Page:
|dc.description.abstract||The presence of tourists and tourism has, over
the decades, increased in importance on a
national, regional and local scale. Both the
physical and cultural components of the total
landscape have been affected in many ways.
When taking an historical perspective, the
original landscape character stood on its own to attract the tourist. Publicity hype has grown to distort these past landscape assets. A large discrepancy between reality and the image presented in the publicity hype is a situation far from ideal.
Because of this discrepancy a need to create new
experiences is emerging for many reasons.
Creation of contrived effects, for example,
tends to detract from the uniqueness of a place.
Risk of a could-be-anywhere, placeless,
standardised image is threatening our identity
as New Zealanders.
Part One initially fits tourism into broader
Justification for creating new experiences is
reinforced in the following chapters examining
the physical and social impact of tourism. This
includes identifying the need to recognise that
tourism involves sequential experience of
The holistic overview, encompassing national,
regional and local levels to establish
continuity of experience is also examined as
well as this. It is important to gain an
understanding of sense of place so that our New
Zealand sense of identity can be established
with which we can be proud to share with
The case study is used to illustrate these
points. Rotorua is a classic example of how
reality, over time, now presents an image vastly
different from that existing in reality.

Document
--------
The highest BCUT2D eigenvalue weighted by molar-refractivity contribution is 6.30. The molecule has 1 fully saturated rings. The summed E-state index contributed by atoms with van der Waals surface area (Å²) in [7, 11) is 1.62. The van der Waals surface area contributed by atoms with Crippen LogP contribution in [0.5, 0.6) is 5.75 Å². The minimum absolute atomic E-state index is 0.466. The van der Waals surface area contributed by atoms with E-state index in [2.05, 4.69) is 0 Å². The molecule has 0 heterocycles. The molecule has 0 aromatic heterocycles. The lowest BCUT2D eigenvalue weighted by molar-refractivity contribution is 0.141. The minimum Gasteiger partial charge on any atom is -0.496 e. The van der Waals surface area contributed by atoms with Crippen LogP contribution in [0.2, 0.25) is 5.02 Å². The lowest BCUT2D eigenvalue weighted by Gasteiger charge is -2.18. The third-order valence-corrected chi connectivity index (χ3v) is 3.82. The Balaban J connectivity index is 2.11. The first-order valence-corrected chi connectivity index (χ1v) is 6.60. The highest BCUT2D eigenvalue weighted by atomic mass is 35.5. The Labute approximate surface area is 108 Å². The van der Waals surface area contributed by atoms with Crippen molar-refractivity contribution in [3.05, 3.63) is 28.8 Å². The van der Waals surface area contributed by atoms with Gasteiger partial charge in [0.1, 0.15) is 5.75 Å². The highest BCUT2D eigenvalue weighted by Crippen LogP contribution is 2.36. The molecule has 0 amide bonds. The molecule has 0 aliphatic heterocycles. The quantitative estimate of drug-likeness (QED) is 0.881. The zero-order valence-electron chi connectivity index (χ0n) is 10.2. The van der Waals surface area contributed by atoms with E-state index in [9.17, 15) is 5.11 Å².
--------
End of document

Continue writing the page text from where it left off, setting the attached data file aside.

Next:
Guidelines and recommendations are aimed at
those concerned with the quality of experience
of our total landscape.
The Rotorua District Council are in a position
to take steps to improve the quality of tourists
and host experience.
There is a need for a more holistic approach
providing cohesion in our 'landscape of little
The creation of tourism protection zones
parallel to our ecological district schemes are
suggested as the means to integrate the
landscape of tourism within the total landscape. Objectives of this study are to:
[I] Identify the impact of tourism upon the
 Examine the physical and cultural context
of the tourist experience.
 Trace both the changes in tourist
experience and the physical changes that
result from, and influence, this.
 Compare reality with the publicity hype
 Suggest that there is a need to create
a new landscape of experience.||en
|dc.publisher||Lincoln College, University of Canterbury||en
|dc.subject||sense of place||en
|dc.title||The landscape of tourism: a case study of the development of Rotorua : a dissertation submitted for partial fulfilment of the Diploma in Landscape Architecture, Lincoln College||en
|thesis.degree.grantor||University of Canterbury||en
|thesis.degree.name||Diploma of Landscape Architecture||en
|lu.contributor.unit||School of Landscape Architecture||en
|dc.rights.accessRights||Digital thesis can be viewed by current staff and students of Lincoln University only.||en
|dc.subject.anzsrc||160402 Recreation, Leisure and Tourism Geography||en
|dc.subject.anzsrc||120107 Landscape Architecture||en